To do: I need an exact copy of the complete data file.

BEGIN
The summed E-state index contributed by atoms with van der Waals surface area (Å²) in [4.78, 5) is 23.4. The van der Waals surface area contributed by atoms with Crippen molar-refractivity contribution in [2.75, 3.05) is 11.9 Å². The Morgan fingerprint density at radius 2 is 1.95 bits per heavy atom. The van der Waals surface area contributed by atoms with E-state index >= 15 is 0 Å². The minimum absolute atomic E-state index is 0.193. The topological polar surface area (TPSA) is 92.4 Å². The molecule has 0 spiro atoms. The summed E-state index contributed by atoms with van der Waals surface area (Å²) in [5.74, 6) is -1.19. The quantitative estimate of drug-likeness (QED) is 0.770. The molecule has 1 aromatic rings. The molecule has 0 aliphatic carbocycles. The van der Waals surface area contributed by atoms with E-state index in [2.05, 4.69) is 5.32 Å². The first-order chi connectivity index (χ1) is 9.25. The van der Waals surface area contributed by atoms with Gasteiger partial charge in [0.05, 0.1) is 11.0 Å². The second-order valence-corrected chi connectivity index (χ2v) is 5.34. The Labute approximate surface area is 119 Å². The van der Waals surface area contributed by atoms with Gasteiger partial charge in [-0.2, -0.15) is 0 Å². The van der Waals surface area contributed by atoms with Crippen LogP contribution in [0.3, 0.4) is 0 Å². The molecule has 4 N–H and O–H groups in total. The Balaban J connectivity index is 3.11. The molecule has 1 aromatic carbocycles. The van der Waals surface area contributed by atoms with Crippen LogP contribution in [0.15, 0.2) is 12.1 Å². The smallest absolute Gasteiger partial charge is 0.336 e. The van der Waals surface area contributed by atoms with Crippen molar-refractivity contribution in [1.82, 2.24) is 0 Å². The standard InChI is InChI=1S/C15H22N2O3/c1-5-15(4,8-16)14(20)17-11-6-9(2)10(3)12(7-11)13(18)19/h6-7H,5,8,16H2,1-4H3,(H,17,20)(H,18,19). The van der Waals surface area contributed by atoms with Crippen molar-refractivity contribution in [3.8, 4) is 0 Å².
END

The summed E-state index contributed by atoms with van der Waals surface area (Å²) in [4.78, 5) is 23.4. The van der Waals surface area contributed by atoms with Crippen molar-refractivity contribution in [2.75, 3.05) is 11.9 Å². The Morgan fingerprint density at radius 2 is 1.95 bits per heavy atom. The van der Waals surface area contributed by atoms with E-state index >= 15 is 0 Å². The minimum absolute atomic E-state index is 0.193. The topological polar surface area (TPSA) is 92.4 Å². The molecule has 0 spiro atoms. The summed E-state index contributed by atoms with van der Waals surface area (Å²) in [5.74, 6) is -1.19. The quantitative estimate of drug-likeness (QED) is 0.770. The molecule has 1 aromatic rings. The molecule has 0 aliphatic carbocycles. The van der Waals surface area contributed by atoms with E-state index in [2.05, 4.69) is 5.32 Å². The first-order chi connectivity index (χ1) is 9.25. The van der Waals surface area contributed by atoms with Gasteiger partial charge in [0.05, 0.1) is 11.0 Å². The second-order valence-corrected chi connectivity index (χ2v) is 5.34. The Labute approximate surface area is 119 Å². The van der Waals surface area contributed by atoms with Gasteiger partial charge in [-0.2, -0.15) is 0 Å². The van der Waals surface area contributed by atoms with Crippen LogP contribution in [0.3, 0.4) is 0 Å². The molecule has 4 N–H and O–H groups in total. The Balaban J connectivity index is 3.11. The molecule has 1 aromatic carbocycles. The van der Waals surface area contributed by atoms with Crippen LogP contribution in [0.15, 0.2) is 12.1 Å². The smallest absolute Gasteiger partial charge is 0.336 e. The van der Waals surface area contributed by atoms with Crippen molar-refractivity contribution in [1.82, 2.24) is 0 Å². The standard InChI is InChI=1S/C15H22N2O3/c1-5-15(4,8-16)14(20)17-11-6-9(2)10(3)12(7-11)13(18)19/h6-7H,5,8,16H2,1-4H3,(H,17,20)(H,18,19). The van der Waals surface area contributed by atoms with Crippen molar-refractivity contribution in [3.8, 4) is 0 Å².